I am not quite sure if I should call it Hot Cross Buns or Scones! As it does not have any yeast in it, it has a heavier consistency. Nevertheless, they are delicious!
I chose to use Spelt flour and oats as they are lower in the gluten content. These are so called your grains from the past.*
INGREDIENTS (makes 20)
- 1 to 1 1/2 cup of almond milk
- 3 cups organic unbleached spelt flour
- 1/2 cup organic rolled oats
- 2 tsp cinnamon
- 1 tsp nutmeg
- 1 tsp Himalyan salt
- 3 tsp of baking powder
- 1 cup organic dried sultanas
- 1 egg
- 1 tsp organic vanilla essence
- 1/4 organic butter
- 1/2 cup chopped dark chocolate
- Zest of an orange
- Spelt flour
- Filtered water
Preheat oven to 190°C or 170 ̊C fan-force.
Combine flour, oats, spices, salt, chocolate and sultanas in a large bowl. Melt butter in a small saucepan over low heat. Once melted remove from stove and add honey, orange zest and vanilla essence to the butter. Stir to mix them. Add to the dry mixture.
Add the egg to the combined mixture.
You may need to add a small amount of almond milk if your mixture is too dry, but do this slowly. Add 10-20mL at a time. The mixture should be sticky, but not running. (See picture)
Mix with spatula until everything is evenly distributed.
Line a large baking tray with non-stick baking paper. Divide into 20 even portions. Shape each portion into a ball. Place balls onto lined tray, about 1cm apart.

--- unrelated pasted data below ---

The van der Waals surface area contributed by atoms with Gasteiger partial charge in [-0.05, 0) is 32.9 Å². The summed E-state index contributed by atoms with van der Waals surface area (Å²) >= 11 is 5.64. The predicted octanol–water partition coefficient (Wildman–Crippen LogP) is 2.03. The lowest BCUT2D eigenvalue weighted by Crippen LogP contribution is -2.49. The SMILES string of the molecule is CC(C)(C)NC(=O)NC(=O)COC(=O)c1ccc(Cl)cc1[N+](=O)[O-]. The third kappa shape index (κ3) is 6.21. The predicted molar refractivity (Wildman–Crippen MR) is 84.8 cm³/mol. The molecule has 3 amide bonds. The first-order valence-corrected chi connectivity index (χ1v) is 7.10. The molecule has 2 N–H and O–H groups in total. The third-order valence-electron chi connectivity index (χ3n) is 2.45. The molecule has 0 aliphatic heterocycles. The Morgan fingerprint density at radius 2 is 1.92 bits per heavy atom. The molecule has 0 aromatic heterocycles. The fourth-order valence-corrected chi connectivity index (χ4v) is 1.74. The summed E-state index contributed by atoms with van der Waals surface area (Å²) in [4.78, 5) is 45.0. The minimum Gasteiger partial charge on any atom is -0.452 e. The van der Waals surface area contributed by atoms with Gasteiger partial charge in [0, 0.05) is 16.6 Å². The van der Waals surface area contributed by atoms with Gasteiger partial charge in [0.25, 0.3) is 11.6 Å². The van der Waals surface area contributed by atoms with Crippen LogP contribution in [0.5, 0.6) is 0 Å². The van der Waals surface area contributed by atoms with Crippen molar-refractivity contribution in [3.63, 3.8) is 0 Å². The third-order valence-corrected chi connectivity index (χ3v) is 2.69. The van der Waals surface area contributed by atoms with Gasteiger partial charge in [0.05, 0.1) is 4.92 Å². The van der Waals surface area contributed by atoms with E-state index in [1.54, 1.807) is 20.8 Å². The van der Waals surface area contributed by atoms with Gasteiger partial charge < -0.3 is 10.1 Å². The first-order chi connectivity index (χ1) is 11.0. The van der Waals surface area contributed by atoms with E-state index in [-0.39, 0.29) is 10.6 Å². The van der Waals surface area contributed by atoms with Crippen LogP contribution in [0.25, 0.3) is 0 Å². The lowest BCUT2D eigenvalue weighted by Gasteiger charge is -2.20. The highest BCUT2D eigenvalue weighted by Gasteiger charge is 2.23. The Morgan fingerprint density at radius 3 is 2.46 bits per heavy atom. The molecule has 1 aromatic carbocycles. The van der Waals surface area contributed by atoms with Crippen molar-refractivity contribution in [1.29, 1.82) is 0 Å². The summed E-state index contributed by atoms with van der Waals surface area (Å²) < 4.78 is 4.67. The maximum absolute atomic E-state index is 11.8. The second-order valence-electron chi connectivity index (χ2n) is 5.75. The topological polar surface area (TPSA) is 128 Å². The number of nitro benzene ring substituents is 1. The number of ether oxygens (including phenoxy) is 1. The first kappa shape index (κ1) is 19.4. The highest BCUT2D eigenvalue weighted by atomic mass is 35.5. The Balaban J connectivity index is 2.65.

Make flour paste: Mix flour and water together in a small bowl until smooth, adding a little more water if the paste is too thick. Spoon into a small snap-lock bag. Snip off 1 corner of bag. Pipe flour paste over tops of buns to form crosses. Glaze with egg
Bake for 25-30 minutes, or until buns are cooked through.
Serve warm or at room temperature.
We do not consume a great deal of gluten at home, but when we do, I tend to try to choose the more ancient grains.
*Gregor Mendel was an Austrian monk and was best known for his experiments with pea plants Pisum sativum. Mendel noticed plants in his own garden that were not a blend of the parents. For instance, a tall plant and a short plant had offspring that were either tall or short but not medium in height. Observations such as these led Mendel to question the blending theory. The experiments conducted by Mendel were “re-discovered” in 1900, this started the field of genetics that led to the “genetic improvements” of plants and animals of nutritional interest.
This is the time when the Italian agronomer Nazareno Strampelli, “the magician of grains” provides dozens of new grain varieties to farmers worldwide. This is the first “Green Revolution”.